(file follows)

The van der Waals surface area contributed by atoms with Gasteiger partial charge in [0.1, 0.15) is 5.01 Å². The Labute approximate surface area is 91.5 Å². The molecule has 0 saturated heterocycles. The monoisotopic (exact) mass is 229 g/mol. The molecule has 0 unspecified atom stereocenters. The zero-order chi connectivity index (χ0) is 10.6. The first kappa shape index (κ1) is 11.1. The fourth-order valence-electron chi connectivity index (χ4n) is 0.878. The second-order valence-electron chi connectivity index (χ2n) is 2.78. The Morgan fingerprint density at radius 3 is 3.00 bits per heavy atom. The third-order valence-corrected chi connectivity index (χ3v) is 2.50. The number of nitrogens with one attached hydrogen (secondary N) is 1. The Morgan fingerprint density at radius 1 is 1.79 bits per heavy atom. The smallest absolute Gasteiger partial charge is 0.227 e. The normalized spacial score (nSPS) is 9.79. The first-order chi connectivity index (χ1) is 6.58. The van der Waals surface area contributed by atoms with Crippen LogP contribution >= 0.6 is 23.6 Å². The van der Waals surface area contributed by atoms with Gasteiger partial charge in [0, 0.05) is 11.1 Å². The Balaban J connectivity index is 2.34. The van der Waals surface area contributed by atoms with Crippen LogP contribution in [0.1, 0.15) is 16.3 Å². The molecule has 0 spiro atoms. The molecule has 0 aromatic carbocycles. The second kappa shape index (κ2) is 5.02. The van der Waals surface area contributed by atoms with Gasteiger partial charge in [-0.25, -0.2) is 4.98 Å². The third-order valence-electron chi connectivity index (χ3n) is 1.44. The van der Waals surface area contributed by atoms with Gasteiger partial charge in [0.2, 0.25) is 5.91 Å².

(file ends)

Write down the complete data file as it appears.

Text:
The van der Waals surface area contributed by atoms with Gasteiger partial charge in [0.1, 0.15) is 5.01 Å². The Labute approximate surface area is 91.5 Å². The molecule has 0 saturated heterocycles. The monoisotopic (exact) mass is 229 g/mol. The molecule has 0 unspecified atom stereocenters. The zero-order chi connectivity index (χ0) is 10.6. The first kappa shape index (κ1) is 11.1. The fourth-order valence-electron chi connectivity index (χ4n) is 0.878. The second-order valence-electron chi connectivity index (χ2n) is 2.78. The Morgan fingerprint density at radius 3 is 3.00 bits per heavy atom. The third-order valence-corrected chi connectivity index (χ3v) is 2.50. The number of nitrogens with one attached hydrogen (secondary N) is 1. The Morgan fingerprint density at radius 1 is 1.79 bits per heavy atom. The smallest absolute Gasteiger partial charge is 0.227 e. The normalized spacial score (nSPS) is 9.79. The first-order chi connectivity index (χ1) is 6.58. The van der Waals surface area contributed by atoms with Crippen LogP contribution >= 0.6 is 23.6 Å². The van der Waals surface area contributed by atoms with Gasteiger partial charge in [0, 0.05) is 11.1 Å². The Balaban J connectivity index is 2.34. The van der Waals surface area contributed by atoms with Crippen LogP contribution in [0.1, 0.15) is 16.3 Å². The molecule has 0 spiro atoms. The molecule has 0 aromatic carbocycles. The second kappa shape index (κ2) is 5.02. The van der Waals surface area contributed by atoms with Gasteiger partial charge in [-0.25, -0.2) is 4.98 Å². The third-order valence-electron chi connectivity index (χ3n) is 1.44. The van der Waals surface area contributed by atoms with Gasteiger partial charge in [0.2, 0.25) is 5.91 Å².